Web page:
Fund raising of any sort is not easy. Small service organizations with big monetary needs and recognizable purpose often have trouble raising enough money to work effectively.
The Rotary Club of the Abingtons gives those clubs a way to raise funds through our annual Pasta Dinner. These local groups include the Abington Heights Marching Band, the Senior High School Class, Boy Scout Troop No. 160, the Abington Heights Wrestling Club and the Abington Heights Interact Club. This past Sunday at the Abington Heights Senior High School, the Rotary Club provided a way for all those groups to work together, sell tickets and make profits to use for each of their own club’s goals.
The day was glorious.
With early spring sunshine and blue skies, it was a day for a walk in the country or a game of catch in the backyard. Yet, all that day, the cafeteria at our high school flowed with constant foot traffic from early morning to late evening. Members of each group did early morning prep for the dinner, turned the cafeteria into a restaurant, prepared stations for serving the food and assisted the professionals, Joe and Sam Schiavonne, who cooked the dinner. Members of each group worked alongside of Rotary Club members to provide a family friendly Sunday dinner.
Our community responded and filled the cafeteria many times over at the Rotary Club’s annual Pasta Dinner.
When my shift began in mid afternoon, I took my place in the line where take out dinners were assembled. I was working between two members of the senior class at Abington. The boy on my right was taking tickets and barking to the assembly of red-shirted seniors the number and kinds of dinners for take-out. The boy on my left was dishing out the pasta and placing it into the takeout box that I handed to him. The box was handed down the line to other seniors who placed meatballs and sauce in the box. A few more kids added the salad and roll, while others boxed the dessert and still another boy placed it all in a plastic bag and gave it to the waiting customer to be eaten out.
As I worked with the student dishing out pasta, I asked why he was there. He said the seniors had decided to fund raise for a kid in the school who lost everything in a recent home fire.
I asked, “Do you know the kid?”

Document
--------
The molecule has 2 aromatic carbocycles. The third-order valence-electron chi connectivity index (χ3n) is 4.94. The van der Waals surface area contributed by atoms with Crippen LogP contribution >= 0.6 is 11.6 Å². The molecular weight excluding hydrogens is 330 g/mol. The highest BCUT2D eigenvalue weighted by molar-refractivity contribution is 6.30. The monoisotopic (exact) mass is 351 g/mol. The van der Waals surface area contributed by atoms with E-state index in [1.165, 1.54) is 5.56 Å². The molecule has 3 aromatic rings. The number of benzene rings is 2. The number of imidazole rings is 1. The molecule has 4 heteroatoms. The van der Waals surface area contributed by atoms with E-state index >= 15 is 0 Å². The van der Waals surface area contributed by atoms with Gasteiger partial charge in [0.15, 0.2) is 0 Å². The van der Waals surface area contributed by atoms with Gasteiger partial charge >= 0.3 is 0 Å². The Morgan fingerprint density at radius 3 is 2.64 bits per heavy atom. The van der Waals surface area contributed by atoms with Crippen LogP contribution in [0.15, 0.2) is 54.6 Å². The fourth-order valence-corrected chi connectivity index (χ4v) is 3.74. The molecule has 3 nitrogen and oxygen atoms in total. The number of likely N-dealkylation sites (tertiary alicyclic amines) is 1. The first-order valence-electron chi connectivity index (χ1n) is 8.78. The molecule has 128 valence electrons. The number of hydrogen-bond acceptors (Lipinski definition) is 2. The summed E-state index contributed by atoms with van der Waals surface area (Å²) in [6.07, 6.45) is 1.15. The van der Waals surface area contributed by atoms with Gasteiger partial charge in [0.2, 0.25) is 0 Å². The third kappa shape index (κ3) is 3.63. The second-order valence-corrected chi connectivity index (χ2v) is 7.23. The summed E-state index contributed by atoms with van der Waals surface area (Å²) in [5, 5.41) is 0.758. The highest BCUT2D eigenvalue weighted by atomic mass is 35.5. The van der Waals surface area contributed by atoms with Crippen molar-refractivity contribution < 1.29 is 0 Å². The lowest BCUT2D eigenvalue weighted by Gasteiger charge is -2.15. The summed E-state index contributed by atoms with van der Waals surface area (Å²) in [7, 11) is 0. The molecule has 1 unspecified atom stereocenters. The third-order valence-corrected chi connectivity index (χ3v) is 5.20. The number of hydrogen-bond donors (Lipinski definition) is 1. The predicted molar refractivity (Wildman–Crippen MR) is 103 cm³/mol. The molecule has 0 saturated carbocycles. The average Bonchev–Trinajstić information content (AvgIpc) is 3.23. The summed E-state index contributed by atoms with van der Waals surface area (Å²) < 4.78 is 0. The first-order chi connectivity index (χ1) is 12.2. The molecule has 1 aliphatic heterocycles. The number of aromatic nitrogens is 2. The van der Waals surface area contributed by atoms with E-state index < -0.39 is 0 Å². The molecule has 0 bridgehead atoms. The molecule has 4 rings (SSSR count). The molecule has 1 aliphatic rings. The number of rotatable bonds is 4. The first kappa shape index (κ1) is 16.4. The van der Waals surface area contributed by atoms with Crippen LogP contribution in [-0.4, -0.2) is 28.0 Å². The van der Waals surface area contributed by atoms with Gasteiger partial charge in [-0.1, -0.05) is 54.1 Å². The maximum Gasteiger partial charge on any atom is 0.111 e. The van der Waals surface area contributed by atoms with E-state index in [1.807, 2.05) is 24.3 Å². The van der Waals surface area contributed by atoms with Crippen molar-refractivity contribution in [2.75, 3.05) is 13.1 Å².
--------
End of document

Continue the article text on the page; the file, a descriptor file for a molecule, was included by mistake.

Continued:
“Is he a senior, like you?”
“No, but he is in our school. He lost every, everything.”
I asked if he wanted a break from the heavy spoon lifting with the pasta and sauce on it. He quietly said no.
I searched out the senior class advisor to ask about the senior class project. She said she had asked for volunteers for the Rotary Pasta Dinner and she only needed 15 and the list quickly filled up with sign ups. Many more seniors wanted to work. I heard that same thing from the Pep Band coordinator, who said she put up a sign up sheet in the back of the band room with 15 lines for names. But band members drew extra lines beneath her lines so more band members could sign up. Their goal is to help defray the cost of music and uniforms for band members. The Boy Scout Troop was also there, acting as wait staff, cleaning up, working with hustle. The Interact Club members and the wrestlers were noted doing drink preparation and serving.
What an amazing experience it was in that high school. Joined in the act of giving, all of those kids worked shoulder to shoulder with members of the Rotary Club, selling tickets, preparing food, dishing out the dinner, serving coffee, washing tables, emptying garbage, wiping up spills and putting the cafeteria back to its original order.
Generations of people have many differences but in that high school cafeteria on Sunday, those gaps were filled as we all worked together for the common good.
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